The Nizkor Project: Remembering the Holocaust (Shoah)

Shofar FTP Archive File: orgs/canadian/canada/justice/ethnocultural-groups/ecg-012-01

Archive/File: orgs/canadian/canada/justice/ethnocultural-groups/ecg-012-01
Last-Modified: 1997/01/29
Source: Department of Justice Canada

12.1 An Integrated Perspective on Hate Crimes and Activities

The problem of hate crimes does not appear to be minor.
Anecdotal evidence points to the existence of wide ranging
and serious activities. Unfortunately, there are no reliable
quantitative data available on the extent and scope of hate
crimes. While there is data on how often the hate propaganda
provisions are employed, there are no official criminal
justice system statistics specifically on hate crimes. Some
police forces in the country are now beginning to collect
such data,<304> but there has been no national attempt to
collect statistics on criminal acts that are deemed to be
motivated by racial hatred. Nevertheless, newspaper articles
suggest that criminal acts of violence against property and
people, motivated by hatred against people because of their
membership in a group, do occur in this country and, while
they may be few in number, are a source of fear for personal
safety for ethnocultural groups and individuals. <305>

     Furthermore, hate groups are numerous and openly active
     in this country:
     In 1991, the Canadian Centre on Racism and Prejudice
     exposed the far-right network in Canada listing 44
     groups and organizations as part of this network in
     Canada. A recent issue of Klanwatch Intelligence Report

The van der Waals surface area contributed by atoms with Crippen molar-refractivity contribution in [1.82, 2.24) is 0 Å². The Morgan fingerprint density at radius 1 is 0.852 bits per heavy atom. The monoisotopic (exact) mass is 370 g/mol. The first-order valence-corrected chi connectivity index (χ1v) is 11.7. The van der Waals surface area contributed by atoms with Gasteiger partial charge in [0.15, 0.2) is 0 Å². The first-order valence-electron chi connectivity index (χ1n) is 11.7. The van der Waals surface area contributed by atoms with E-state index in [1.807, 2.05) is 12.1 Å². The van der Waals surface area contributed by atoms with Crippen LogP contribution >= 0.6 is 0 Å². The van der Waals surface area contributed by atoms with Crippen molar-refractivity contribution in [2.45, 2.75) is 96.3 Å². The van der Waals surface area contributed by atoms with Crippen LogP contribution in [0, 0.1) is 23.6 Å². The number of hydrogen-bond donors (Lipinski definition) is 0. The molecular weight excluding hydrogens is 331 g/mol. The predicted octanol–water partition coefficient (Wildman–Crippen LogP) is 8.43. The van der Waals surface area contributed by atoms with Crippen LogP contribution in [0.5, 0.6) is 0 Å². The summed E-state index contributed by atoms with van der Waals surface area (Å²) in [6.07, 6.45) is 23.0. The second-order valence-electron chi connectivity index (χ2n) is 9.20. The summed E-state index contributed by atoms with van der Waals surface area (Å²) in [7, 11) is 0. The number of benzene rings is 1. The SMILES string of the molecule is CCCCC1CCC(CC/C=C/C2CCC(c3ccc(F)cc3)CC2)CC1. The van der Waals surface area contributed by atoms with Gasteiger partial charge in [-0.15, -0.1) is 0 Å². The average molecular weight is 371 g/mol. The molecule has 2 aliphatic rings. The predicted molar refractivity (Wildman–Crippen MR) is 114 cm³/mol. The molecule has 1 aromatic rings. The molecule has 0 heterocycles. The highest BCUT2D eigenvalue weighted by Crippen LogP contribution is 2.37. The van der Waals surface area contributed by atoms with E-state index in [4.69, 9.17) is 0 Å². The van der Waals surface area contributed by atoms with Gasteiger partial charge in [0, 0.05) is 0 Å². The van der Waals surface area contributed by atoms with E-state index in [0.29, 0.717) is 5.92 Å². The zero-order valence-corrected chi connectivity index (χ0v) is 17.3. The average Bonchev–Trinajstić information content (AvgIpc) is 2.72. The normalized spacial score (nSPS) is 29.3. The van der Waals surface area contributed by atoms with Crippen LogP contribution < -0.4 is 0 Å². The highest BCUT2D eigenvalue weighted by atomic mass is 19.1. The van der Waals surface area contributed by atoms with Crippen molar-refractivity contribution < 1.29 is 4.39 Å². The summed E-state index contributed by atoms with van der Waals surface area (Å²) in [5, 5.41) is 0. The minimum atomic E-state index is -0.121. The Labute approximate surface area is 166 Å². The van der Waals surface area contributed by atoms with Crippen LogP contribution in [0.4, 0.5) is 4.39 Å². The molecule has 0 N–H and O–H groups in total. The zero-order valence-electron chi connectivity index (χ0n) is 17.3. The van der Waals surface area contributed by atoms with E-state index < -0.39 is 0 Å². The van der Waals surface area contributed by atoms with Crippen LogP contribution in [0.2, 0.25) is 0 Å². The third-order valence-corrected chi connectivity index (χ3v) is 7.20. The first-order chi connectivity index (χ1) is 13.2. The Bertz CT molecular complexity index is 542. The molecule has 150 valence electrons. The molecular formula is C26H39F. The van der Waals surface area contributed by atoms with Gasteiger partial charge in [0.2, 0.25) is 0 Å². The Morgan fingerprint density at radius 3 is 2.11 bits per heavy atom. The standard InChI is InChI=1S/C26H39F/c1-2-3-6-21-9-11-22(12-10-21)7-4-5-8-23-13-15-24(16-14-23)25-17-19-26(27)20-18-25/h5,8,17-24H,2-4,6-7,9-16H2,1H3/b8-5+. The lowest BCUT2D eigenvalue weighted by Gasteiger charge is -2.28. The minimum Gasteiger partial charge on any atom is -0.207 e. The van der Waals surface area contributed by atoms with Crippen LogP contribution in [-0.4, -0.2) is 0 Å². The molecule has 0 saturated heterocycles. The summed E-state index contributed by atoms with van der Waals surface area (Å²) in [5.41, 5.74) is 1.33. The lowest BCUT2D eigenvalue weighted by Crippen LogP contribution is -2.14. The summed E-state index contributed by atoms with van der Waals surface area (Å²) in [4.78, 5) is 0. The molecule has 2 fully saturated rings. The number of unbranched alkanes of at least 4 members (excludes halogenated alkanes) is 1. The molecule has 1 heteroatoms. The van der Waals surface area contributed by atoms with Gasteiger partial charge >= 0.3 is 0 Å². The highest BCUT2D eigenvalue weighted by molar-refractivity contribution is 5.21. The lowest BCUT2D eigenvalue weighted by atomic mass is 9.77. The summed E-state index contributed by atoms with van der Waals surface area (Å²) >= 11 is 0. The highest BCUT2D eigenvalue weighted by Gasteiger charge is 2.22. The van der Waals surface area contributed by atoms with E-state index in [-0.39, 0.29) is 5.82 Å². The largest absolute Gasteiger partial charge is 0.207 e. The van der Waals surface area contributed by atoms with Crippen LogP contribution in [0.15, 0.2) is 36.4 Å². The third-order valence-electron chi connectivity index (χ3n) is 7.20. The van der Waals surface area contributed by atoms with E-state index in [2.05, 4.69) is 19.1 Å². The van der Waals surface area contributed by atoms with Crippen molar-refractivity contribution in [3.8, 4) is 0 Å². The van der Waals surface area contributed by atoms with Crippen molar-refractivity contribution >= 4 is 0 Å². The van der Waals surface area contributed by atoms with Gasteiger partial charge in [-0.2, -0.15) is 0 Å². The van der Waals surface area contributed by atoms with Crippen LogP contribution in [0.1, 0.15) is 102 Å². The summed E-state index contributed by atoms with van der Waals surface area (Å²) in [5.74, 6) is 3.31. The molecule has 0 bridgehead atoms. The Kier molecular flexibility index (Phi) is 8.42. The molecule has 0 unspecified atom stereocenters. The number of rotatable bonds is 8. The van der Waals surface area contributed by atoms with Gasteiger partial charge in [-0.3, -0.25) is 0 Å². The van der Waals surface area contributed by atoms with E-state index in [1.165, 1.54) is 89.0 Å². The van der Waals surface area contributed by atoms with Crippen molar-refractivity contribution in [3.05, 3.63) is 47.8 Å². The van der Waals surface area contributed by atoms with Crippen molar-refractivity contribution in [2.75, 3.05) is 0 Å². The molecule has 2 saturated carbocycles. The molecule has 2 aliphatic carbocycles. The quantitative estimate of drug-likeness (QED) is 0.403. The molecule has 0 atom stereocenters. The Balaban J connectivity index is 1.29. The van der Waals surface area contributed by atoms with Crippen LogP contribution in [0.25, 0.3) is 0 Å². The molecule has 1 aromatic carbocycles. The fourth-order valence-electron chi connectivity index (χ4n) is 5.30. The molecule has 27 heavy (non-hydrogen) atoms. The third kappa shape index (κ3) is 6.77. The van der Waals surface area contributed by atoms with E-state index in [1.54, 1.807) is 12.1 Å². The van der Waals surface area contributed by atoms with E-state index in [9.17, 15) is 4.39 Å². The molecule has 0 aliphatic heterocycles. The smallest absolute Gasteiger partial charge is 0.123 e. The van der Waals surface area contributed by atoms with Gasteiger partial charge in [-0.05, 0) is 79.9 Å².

in December 1992, an American publication that monitors
     hate group activities, featured a special report on the
     development of white supremacist organizations in
     Canada with a similar assessment of the network in our
     country....At this point, the white supremacist
     movement in Canada embraces dozens of organizations,
     active on a national, continental or local level. Some
     groups are made up of a few individuals that share the
     same views and programs, while others, like the
     Heritage Front, are made up of a few hundred
     individuals. In 1992, these organizations have seen a
     dramatic increase of their public profile, particularly
     for the Heritage Front, while gaining new recruits in
     most regions of Canada. The first three months of 1993
     have been marked by a definite attempt to unify the
     movement on a national basis.<306>

The problem is becoming an issue of wide public concern. A
recent Gallup poll suggests that the majority of Canadians
feel that racial intolerance has increased in the past five
years and that racial problems will increase in the next
five years.<307>

The problem of hate crimes is not likely to be easily solved
or addressed. The three aspects of the "hate problem":
materials, behaviours and groups are not distinct. Rather,
they are interrelated in complex ways, making an approach to
any aspect difficult. For example, the interrelationships
create multifaceted problems whereby "hate crimes" cannot be
addressed without dealing with "hate groups." As the recent
newspaper articles suggest, hate groups are involved in the
promotion and dissemination of hate propaganda as a
principal mechanism for spreading their messages and
beliefs. 308 These two aspects of the hate problem, hate
groups and hate materials are related problems. Attempting
to address materials without attempting to address the role
of groups in the production and distribution of these
materials is not likely to be as successful as addressing
both together as related aspects of one overall problem.
Recognition of the interrelatedness of the three aspects of
the hate problem provides an important first step in
achieving effective solutions.

On the other hand, attempting to address hate groups may not
have any great effect on the overall problem of hate crimes.
Hate groups "do not create racism, they organize it."<309>
If hate groups are organizers rather than creators of racist
attitudes and sentiments, the control of hate groups may not
have the desired longterm effect of controlling hate crimes
since this kind of approach would not address the existence
of attitudes and beliefs which tolerate and even condone
acts of discrimination against racial and visible
minorities. It appears, then, that addressing the three
aspects of materials, behaviours and groups as separate